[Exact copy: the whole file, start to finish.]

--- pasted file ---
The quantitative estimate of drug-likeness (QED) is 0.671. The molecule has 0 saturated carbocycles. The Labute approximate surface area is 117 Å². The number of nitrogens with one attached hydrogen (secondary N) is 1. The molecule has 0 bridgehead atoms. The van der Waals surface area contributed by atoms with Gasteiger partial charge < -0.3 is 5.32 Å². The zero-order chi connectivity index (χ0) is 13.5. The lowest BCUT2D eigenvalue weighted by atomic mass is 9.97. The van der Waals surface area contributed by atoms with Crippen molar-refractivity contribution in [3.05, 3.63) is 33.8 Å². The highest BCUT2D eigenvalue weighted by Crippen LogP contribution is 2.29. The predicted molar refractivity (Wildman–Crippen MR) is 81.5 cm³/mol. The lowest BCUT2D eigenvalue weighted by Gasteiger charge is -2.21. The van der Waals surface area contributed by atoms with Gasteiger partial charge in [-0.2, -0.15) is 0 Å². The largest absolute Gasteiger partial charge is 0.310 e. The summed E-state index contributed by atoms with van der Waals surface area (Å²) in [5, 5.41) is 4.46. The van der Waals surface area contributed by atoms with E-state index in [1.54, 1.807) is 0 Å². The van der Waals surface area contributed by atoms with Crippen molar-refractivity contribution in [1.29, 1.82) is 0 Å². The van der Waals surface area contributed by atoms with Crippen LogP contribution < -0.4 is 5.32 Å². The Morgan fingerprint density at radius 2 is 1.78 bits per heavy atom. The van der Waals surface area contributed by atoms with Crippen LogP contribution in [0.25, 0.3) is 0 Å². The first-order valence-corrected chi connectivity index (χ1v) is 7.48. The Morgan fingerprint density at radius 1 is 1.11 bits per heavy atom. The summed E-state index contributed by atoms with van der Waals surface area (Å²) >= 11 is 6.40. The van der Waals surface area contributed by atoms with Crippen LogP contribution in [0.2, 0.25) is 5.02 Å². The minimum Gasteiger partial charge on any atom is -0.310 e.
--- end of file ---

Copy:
The quantitative estimate of drug-likeness (QED) is 0.671. The molecule has 0 saturated carbocycles. The Labute approximate surface area is 117 Å². The number of nitrogens with one attached hydrogen (secondary N) is 1. The molecule has 0 bridgehead atoms. The van der Waals surface area contributed by atoms with Gasteiger partial charge < -0.3 is 5.32 Å². The zero-order chi connectivity index (χ0) is 13.5. The lowest BCUT2D eigenvalue weighted by atomic mass is 9.97. The van der Waals surface area contributed by atoms with Crippen molar-refractivity contribution in [3.05, 3.63) is 33.8 Å². The highest BCUT2D eigenvalue weighted by Crippen LogP contribution is 2.29. The predicted molar refractivity (Wildman–Crippen MR) is 81.5 cm³/mol. The lowest BCUT2D eigenvalue weighted by Gasteiger charge is -2.21. The van der Waals surface area contributed by atoms with Gasteiger partial charge in [-0.2, -0.15) is 0 Å². The largest absolute Gasteiger partial charge is 0.310 e. The summed E-state index contributed by atoms with van der Waals surface area (Å²) in [5, 5.41) is 4.46. The van der Waals surface area contributed by atoms with E-state index in [1.54, 1.807) is 0 Å². The van der Waals surface area contributed by atoms with Crippen molar-refractivity contribution in [1.29, 1.82) is 0 Å². The van der Waals surface area contributed by atoms with Crippen LogP contribution < -0.4 is 5.32 Å². The Morgan fingerprint density at radius 2 is 1.78 bits per heavy atom. The van der Waals surface area contributed by atoms with Crippen LogP contribution in [0.25, 0.3) is 0 Å². The first-order valence-corrected chi connectivity index (χ1v) is 7.48. The Morgan fingerprint density at radius 1 is 1.11 bits per heavy atom. The summed E-state index contributed by atoms with van der Waals surface area (Å²) >= 11 is 6.40. The van der Waals surface area contributed by atoms with Crippen LogP contribution in [0.2, 0.25) is 5.02 Å². The minimum Gasteiger partial charge on any atom is -0.310 e.